Case Overview The Banana Wars refers to when The European Union (EU) was investigated for utilizing unfair trade practices. On two separate occasions, once in 1993 and another in 1994, panels of the General Agreement on Tariffs and Trade (GATT) found EU banana rules to be unfair and tried to convince them to reform the rules to no avail (Czinkota, Ronkainen, & Moffett, 2011). Although this situation affected many countries, it would have a great impact on the Latin American banana workers and the Caribbean banana workers. After many complaints and attempts to resolve the situation, in 2009 all parties involved agreed to a new tariff agreement. For the Caribbean workers it was a great disappointment with regards to their economy and their families.
The European Union called for a 2.2 million ton quota with a 20 percent tariff for all imports of bananas from Latin America which would be $126 per ton. This allowed former colonies preferential access to the European market. On the other hand, Caribbean countries need support due to banana exports being the main part of their economies. The benefit to siding with the Caribbean countries is helping the people in the country that make their living growing and selling bananas. Although the production has decreased immensely, the quality of the bananas have increased and yield a higher price. The European Union’s final decision has caused the Caribbean economy to decline and has affected the lives of many people. I feel the Caribbean should be able to continue exporting bananas at a fair price to help their economy and build the developing country up, but the exports are on a downward trend. The Fair Trade Act should be enforced in this instance to help sustain their economy (Czinkota, Ronkainen, & Moffett, 2011).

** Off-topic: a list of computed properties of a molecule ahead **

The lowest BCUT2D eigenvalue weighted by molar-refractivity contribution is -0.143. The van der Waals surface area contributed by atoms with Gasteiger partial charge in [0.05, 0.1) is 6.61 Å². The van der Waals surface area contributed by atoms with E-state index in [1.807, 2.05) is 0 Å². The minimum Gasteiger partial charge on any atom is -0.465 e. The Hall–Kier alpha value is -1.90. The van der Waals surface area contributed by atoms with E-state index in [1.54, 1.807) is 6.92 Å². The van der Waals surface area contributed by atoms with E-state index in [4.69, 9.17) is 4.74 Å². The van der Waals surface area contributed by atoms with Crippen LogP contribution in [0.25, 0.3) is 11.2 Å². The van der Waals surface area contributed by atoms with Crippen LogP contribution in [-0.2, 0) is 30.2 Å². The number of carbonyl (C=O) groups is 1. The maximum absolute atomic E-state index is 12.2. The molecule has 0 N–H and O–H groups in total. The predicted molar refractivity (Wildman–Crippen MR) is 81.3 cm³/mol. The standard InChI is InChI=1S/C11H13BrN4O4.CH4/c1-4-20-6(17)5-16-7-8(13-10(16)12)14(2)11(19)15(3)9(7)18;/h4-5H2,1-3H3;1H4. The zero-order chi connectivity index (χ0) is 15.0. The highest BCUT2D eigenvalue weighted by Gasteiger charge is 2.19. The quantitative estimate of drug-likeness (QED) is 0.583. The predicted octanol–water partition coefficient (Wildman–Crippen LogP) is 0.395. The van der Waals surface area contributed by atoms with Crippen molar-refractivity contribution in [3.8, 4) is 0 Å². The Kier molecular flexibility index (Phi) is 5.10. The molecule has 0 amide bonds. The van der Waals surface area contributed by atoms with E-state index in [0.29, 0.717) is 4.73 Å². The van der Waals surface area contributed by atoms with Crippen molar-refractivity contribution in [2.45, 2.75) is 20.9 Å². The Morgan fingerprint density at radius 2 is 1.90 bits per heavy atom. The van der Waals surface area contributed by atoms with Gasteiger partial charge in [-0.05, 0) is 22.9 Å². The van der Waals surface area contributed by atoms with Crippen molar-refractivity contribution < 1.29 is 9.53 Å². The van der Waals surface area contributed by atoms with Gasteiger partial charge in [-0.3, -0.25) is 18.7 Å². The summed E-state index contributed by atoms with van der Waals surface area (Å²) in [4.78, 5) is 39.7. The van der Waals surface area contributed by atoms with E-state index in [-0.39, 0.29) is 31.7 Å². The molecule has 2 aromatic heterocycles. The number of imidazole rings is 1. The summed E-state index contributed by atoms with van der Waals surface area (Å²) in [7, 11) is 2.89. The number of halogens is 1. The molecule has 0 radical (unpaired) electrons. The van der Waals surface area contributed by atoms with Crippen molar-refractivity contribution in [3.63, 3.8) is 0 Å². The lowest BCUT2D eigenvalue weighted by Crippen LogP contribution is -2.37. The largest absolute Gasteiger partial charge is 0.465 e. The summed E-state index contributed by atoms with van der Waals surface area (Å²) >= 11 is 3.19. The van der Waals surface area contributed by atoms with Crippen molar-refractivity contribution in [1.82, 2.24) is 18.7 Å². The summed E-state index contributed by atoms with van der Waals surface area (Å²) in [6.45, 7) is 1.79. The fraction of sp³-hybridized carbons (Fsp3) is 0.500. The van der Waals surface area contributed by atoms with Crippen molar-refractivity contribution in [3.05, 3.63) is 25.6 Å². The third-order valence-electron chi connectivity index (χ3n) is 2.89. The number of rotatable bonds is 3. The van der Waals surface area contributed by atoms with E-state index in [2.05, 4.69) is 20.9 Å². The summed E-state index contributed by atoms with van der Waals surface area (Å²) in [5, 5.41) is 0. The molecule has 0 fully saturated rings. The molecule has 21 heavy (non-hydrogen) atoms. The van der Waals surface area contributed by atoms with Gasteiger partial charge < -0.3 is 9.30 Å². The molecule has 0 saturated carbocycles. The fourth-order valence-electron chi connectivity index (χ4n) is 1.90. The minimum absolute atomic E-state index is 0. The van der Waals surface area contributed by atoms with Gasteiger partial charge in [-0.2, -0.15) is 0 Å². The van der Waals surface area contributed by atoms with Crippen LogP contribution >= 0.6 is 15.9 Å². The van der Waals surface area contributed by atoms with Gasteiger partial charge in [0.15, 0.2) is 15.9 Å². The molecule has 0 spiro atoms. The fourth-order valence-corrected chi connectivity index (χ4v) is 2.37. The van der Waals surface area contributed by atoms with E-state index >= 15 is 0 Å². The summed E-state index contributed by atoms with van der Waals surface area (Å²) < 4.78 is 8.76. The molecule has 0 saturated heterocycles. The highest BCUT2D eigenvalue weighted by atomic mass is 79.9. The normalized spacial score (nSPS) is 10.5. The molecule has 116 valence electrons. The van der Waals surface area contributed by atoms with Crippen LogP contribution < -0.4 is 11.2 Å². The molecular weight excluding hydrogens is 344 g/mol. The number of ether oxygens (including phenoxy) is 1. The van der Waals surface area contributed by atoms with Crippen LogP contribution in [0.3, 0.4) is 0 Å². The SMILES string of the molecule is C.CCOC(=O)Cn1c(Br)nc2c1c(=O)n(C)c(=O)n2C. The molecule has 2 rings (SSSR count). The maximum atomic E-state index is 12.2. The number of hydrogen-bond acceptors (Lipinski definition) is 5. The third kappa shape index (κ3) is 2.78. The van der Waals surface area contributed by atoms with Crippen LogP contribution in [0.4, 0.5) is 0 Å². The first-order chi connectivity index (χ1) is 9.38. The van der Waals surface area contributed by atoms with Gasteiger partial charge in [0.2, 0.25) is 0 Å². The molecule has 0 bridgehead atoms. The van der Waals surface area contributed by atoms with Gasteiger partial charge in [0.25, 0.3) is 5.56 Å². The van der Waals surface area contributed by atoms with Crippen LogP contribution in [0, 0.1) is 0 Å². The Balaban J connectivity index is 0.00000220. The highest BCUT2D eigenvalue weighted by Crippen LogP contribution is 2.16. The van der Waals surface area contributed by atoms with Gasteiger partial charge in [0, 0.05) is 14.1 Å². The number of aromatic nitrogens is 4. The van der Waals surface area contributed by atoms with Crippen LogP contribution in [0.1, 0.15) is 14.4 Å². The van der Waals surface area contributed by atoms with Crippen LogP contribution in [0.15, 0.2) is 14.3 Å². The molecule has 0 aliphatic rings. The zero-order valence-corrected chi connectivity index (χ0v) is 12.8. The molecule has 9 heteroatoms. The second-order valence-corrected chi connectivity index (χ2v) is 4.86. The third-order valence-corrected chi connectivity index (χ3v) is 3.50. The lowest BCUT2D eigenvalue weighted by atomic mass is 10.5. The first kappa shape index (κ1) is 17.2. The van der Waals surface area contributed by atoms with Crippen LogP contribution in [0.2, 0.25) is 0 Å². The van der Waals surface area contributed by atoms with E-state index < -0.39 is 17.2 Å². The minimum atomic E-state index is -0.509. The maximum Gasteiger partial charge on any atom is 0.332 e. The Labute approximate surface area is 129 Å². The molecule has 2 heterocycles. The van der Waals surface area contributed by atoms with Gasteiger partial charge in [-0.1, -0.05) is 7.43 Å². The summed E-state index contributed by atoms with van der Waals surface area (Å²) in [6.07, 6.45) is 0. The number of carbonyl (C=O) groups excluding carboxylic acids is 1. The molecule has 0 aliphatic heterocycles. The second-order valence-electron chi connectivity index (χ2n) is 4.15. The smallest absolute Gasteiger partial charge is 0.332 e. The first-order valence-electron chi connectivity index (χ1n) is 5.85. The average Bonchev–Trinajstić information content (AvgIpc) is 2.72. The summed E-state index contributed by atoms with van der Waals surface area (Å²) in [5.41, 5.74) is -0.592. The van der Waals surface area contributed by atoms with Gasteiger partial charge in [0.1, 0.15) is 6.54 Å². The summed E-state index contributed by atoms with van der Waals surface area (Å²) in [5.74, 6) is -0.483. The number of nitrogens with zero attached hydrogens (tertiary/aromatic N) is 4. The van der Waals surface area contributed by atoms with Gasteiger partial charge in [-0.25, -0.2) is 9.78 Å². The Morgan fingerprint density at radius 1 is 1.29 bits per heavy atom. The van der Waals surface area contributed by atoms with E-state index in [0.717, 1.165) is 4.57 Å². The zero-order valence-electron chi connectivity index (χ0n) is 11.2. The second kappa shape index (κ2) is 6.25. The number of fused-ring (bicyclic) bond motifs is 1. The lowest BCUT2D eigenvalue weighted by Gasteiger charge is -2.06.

The Caribbean banana growers have a hard road ahead. Windward Island countries in the Caribbean have the highest dependence on banana exports at around 60%. Tourism would be an alternative market for farmers to consider although it is estimated that for every acre of land used for tourism, is three times more profitable when used for producing bananas. The country could grow other crops, but due to poor soil levels this may be too difficult. It will be very difficult to replace all of the lost jobs of the banana farmers because no matter what they do to try to supplement their income, there will only be so many jobs available. Also, some of the farmers and their families have no education or skill other than farming bananas. Alternatives for the EU would be that they are getting lower prices for their bananas (Czinkota, Ronkainen, & Moffett, 2011).
Strategic moves that may be made by an international marketing manager of Latin America banana exports may make are pricing issues, where the bananas are to be distributed, as